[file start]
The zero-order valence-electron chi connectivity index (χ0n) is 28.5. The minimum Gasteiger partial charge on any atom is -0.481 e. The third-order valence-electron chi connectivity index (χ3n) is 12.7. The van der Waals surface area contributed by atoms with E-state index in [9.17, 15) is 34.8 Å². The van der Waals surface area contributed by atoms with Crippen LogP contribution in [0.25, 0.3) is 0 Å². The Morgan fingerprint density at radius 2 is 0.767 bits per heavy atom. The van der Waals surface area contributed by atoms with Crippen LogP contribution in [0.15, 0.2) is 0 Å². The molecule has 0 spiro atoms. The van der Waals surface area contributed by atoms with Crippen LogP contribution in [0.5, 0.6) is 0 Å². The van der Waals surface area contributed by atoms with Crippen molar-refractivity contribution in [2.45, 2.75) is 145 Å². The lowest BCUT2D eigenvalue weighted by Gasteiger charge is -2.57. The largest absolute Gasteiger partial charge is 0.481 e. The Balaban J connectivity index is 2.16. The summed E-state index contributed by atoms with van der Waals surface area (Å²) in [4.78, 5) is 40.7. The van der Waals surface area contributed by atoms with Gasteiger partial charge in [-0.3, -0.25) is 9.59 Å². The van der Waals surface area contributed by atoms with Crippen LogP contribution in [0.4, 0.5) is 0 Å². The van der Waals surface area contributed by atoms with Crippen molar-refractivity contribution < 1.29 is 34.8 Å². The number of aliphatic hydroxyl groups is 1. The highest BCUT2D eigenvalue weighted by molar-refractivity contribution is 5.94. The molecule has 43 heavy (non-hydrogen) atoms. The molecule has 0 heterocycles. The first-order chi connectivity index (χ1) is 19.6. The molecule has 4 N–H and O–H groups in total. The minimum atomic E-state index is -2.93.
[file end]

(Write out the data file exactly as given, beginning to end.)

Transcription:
The zero-order valence-electron chi connectivity index (χ0n) is 28.5. The minimum Gasteiger partial charge on any atom is -0.481 e. The third-order valence-electron chi connectivity index (χ3n) is 12.7. The van der Waals surface area contributed by atoms with E-state index in [9.17, 15) is 34.8 Å². The van der Waals surface area contributed by atoms with Crippen LogP contribution in [0.25, 0.3) is 0 Å². The Morgan fingerprint density at radius 2 is 0.767 bits per heavy atom. The van der Waals surface area contributed by atoms with Crippen LogP contribution in [0.15, 0.2) is 0 Å². The molecule has 0 spiro atoms. The van der Waals surface area contributed by atoms with Crippen LogP contribution in [0.5, 0.6) is 0 Å². The van der Waals surface area contributed by atoms with Crippen molar-refractivity contribution in [2.45, 2.75) is 145 Å². The lowest BCUT2D eigenvalue weighted by Gasteiger charge is -2.57. The largest absolute Gasteiger partial charge is 0.481 e. The Balaban J connectivity index is 2.16. The summed E-state index contributed by atoms with van der Waals surface area (Å²) in [4.78, 5) is 40.7. The van der Waals surface area contributed by atoms with Gasteiger partial charge in [-0.3, -0.25) is 9.59 Å². The van der Waals surface area contributed by atoms with Crippen LogP contribution in [0.4, 0.5) is 0 Å². The van der Waals surface area contributed by atoms with Crippen molar-refractivity contribution < 1.29 is 34.8 Å². The number of aliphatic hydroxyl groups is 1. The highest BCUT2D eigenvalue weighted by molar-refractivity contribution is 5.94. The molecule has 43 heavy (non-hydrogen) atoms. The molecule has 0 heterocycles. The first-order chi connectivity index (χ1) is 19.6. The molecule has 4 N–H and O–H groups in total. The minimum atomic E-state index is -2.93.